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           Lumaj’s testimony at the hearing was largely consistent with his amended application.
    
    However, he testified that he and his family often received threatening letters at home, warning them
    
    to stop their activities with the Democratic Party. He also testified that officials attempted to shoot
    
    his father and his father’s uncle in 2001 although this incident was omitted from his amended asylum
    
    application. Lumaj admitted that certain events reported in his original application – that he was
    
    beaten by masked men and by the local chairman of the Socialist Party – never occurred. When
    
    asked about the inconsistency, he stated that his original application was not read back to him in his
    
    native language.
    
           Lumaj’s father, who had been granted asylum by an IJ in Miami, testified on Lumaj’s behalf
    
    at an earlier hearing on December 2, 2004. His father’s testimony was largely consistent with the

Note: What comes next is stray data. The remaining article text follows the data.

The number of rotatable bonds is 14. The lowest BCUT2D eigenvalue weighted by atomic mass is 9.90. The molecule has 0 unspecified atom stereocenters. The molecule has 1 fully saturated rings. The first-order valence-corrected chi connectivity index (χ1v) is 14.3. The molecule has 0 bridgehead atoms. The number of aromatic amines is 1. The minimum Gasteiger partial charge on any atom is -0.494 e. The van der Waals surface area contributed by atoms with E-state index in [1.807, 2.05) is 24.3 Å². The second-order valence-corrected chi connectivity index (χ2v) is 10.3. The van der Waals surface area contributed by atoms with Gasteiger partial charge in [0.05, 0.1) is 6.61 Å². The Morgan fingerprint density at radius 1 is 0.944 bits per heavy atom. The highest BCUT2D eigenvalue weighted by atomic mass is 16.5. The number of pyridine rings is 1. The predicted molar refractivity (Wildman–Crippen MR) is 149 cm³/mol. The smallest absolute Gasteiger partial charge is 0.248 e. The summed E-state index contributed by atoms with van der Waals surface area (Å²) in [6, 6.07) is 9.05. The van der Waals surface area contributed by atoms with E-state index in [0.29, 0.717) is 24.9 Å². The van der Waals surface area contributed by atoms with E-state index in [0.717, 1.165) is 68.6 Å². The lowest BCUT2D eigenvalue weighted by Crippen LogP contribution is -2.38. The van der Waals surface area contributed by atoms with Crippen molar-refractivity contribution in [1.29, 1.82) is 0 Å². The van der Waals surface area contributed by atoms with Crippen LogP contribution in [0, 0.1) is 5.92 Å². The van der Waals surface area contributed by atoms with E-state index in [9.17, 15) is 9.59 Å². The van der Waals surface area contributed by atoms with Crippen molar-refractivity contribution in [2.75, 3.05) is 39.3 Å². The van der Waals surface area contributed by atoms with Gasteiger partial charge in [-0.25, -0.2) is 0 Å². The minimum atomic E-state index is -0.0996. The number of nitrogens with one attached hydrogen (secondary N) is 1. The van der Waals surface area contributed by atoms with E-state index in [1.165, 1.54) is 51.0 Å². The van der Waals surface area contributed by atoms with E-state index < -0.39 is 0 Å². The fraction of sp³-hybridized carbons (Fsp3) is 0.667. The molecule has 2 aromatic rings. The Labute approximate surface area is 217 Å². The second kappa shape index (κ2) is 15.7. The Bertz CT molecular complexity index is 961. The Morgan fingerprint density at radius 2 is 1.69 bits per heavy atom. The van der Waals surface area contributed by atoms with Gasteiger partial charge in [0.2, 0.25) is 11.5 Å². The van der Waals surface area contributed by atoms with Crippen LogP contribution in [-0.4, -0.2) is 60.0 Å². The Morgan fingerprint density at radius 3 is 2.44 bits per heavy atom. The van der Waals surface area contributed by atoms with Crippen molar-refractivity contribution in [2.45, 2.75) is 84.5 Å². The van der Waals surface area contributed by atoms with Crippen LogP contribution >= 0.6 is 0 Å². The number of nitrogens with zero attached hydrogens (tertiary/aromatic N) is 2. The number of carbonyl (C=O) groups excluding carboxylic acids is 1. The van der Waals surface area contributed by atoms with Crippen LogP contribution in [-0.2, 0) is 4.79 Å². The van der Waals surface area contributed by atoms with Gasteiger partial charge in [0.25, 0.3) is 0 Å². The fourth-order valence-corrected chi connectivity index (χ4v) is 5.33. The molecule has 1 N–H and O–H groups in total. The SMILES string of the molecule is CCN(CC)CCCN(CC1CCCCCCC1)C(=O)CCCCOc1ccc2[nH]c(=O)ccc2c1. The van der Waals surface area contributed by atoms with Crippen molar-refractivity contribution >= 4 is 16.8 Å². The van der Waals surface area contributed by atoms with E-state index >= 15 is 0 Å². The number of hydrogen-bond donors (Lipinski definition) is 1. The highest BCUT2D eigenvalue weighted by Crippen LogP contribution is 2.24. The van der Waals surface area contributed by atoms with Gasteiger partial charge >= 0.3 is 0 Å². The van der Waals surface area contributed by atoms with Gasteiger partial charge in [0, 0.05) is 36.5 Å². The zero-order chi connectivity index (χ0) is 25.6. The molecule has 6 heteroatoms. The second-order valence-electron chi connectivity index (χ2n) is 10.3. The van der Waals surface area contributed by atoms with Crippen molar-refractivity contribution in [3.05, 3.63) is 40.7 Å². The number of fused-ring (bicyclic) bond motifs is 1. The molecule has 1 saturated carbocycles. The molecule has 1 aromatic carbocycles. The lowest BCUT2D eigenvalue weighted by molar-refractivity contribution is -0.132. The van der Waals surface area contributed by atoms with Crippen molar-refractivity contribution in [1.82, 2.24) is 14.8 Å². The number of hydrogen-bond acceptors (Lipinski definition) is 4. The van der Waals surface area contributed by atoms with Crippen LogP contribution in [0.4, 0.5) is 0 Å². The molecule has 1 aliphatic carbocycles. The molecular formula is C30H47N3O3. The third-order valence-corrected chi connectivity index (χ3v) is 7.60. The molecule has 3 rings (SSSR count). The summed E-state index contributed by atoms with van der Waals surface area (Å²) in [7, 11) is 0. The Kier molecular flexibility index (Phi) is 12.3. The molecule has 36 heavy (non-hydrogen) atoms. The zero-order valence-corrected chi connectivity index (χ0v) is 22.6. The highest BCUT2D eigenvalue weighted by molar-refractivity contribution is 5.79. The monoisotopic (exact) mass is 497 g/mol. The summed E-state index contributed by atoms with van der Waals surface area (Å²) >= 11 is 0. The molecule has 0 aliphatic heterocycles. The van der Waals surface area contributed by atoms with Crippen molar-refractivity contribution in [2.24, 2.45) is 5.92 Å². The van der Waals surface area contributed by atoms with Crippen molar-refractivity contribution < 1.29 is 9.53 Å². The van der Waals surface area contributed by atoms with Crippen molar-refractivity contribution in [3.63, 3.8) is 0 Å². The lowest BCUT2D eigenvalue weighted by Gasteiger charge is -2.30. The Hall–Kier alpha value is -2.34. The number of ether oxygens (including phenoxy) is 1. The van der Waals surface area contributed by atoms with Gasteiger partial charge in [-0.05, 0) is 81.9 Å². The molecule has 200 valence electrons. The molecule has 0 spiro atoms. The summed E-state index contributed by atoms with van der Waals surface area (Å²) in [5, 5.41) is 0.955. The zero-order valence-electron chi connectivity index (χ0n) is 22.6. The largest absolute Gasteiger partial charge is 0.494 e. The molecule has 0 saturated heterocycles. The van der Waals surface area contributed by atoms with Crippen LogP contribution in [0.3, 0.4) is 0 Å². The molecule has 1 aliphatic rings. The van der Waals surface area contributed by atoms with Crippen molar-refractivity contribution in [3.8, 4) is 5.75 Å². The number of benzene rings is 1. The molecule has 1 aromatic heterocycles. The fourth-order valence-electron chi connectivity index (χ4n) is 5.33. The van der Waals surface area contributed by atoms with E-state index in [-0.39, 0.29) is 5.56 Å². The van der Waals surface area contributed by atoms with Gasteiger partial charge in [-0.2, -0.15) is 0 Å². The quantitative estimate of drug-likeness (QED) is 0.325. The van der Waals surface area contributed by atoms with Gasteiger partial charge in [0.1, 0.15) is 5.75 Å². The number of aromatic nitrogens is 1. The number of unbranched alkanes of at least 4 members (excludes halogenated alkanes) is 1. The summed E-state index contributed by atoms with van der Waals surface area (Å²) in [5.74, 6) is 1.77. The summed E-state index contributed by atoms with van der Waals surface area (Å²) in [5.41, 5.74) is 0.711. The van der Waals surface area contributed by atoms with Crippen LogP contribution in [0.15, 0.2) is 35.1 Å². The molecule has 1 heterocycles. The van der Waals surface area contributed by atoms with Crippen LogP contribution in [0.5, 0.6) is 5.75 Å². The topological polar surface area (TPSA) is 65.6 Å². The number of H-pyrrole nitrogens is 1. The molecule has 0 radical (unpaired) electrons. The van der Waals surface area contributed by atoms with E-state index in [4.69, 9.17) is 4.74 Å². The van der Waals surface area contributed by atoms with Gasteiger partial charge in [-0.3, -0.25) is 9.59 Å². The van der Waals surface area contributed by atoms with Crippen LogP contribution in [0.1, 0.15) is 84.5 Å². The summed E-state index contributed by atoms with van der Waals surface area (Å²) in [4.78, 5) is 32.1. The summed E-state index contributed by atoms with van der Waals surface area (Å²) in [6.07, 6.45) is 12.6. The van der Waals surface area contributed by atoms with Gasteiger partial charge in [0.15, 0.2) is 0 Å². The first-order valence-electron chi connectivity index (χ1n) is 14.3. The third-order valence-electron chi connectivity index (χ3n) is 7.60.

amended application. Dr. Fischer testified as an expert on the country conditions in Albania. After
    
    the IJ conducted the individual merits hearing, but before he rendered his decision, the BIA denied
    
    Lumaj’s petition for interlocutory review concerning the motion for a change of venue.
    
           On July 3, 2007, the IJ issued a written decision denying Lumaj’s application. The IJ noted
    
    that Lumaj was statutorily ineligible for asylum because he filed his initial asylum application one
    
    day after the one-year statute of limitations, and because he failed to establish that a statutory
    
    exception to the statute of limitations applied.1 The IJ also found that Lumaj’s application was
    
    frivolous and contained deliberately fabricated material. The IJ noted that although Lumaj reported
    
    
    
            1
             The IJ found that the petition was filed one day late, but the BIA did not reach this issue and
    instead addressed the merits of Lumaj’s claims. Consequently, the BIA did not determine whether
    Lumaj was nonetheless entitled to relief due to changed circumstances. See 8 U.S.C. §1158(a)(2)(D).